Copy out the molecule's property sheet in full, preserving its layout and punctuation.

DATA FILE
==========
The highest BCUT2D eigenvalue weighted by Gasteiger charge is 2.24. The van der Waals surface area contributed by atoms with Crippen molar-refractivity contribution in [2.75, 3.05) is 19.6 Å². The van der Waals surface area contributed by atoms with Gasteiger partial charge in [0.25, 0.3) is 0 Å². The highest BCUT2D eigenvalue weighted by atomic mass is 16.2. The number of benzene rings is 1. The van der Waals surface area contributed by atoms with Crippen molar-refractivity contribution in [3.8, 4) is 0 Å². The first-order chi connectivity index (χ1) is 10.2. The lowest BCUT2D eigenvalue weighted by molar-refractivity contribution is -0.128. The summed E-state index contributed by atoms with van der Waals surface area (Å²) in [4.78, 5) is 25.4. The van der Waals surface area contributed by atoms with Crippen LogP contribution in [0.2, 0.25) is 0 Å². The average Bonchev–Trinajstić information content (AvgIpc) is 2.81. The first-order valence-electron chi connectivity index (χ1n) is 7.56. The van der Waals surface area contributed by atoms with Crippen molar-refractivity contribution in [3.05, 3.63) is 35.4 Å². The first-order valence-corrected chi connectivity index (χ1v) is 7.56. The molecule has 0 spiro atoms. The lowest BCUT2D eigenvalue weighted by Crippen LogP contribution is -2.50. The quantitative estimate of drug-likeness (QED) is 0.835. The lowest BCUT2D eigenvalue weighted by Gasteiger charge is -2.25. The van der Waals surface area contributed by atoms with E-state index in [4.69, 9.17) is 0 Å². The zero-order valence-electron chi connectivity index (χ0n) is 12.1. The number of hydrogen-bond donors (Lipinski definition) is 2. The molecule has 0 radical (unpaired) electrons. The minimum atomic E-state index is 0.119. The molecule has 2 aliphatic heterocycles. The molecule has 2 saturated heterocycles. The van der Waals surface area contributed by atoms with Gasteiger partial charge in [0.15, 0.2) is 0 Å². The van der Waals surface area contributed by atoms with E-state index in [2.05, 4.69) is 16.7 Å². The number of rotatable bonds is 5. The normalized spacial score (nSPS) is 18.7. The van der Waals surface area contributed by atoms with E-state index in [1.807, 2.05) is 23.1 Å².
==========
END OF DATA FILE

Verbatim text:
The highest BCUT2D eigenvalue weighted by Gasteiger charge is 2.24. The van der Waals surface area contributed by atoms with Crippen molar-refractivity contribution in [2.75, 3.05) is 19.6 Å². The van der Waals surface area contributed by atoms with Gasteiger partial charge in [0.25, 0.3) is 0 Å². The highest BCUT2D eigenvalue weighted by atomic mass is 16.2. The number of benzene rings is 1. The van der Waals surface area contributed by atoms with Crippen molar-refractivity contribution in [3.8, 4) is 0 Å². The first-order chi connectivity index (χ1) is 10.2. The lowest BCUT2D eigenvalue weighted by molar-refractivity contribution is -0.128. The summed E-state index contributed by atoms with van der Waals surface area (Å²) in [4.78, 5) is 25.4. The van der Waals surface area contributed by atoms with Crippen LogP contribution in [0.2, 0.25) is 0 Å². The average Bonchev–Trinajstić information content (AvgIpc) is 2.81. The first-order valence-electron chi connectivity index (χ1n) is 7.56. The van der Waals surface area contributed by atoms with Crippen molar-refractivity contribution in [3.05, 3.63) is 35.4 Å². The first-order valence-corrected chi connectivity index (χ1v) is 7.56. The molecule has 0 spiro atoms. The lowest BCUT2D eigenvalue weighted by Crippen LogP contribution is -2.50. The quantitative estimate of drug-likeness (QED) is 0.835. The lowest BCUT2D eigenvalue weighted by Gasteiger charge is -2.25. The van der Waals surface area contributed by atoms with E-state index in [4.69, 9.17) is 0 Å². The zero-order valence-electron chi connectivity index (χ0n) is 12.1. The number of hydrogen-bond donors (Lipinski definition) is 2. The molecule has 0 radical (unpaired) electrons. The minimum atomic E-state index is 0.119. The molecule has 2 aliphatic heterocycles. The molecule has 2 saturated heterocycles. The van der Waals surface area contributed by atoms with Gasteiger partial charge in [0.15, 0.2) is 0 Å². The van der Waals surface area contributed by atoms with E-state index in [2.05, 4.69) is 16.7 Å². The number of rotatable bonds is 5. The normalized spacial score (nSPS) is 18.7. The van der Waals surface area contributed by atoms with E-state index in [1.807, 2.05) is 23.1 Å².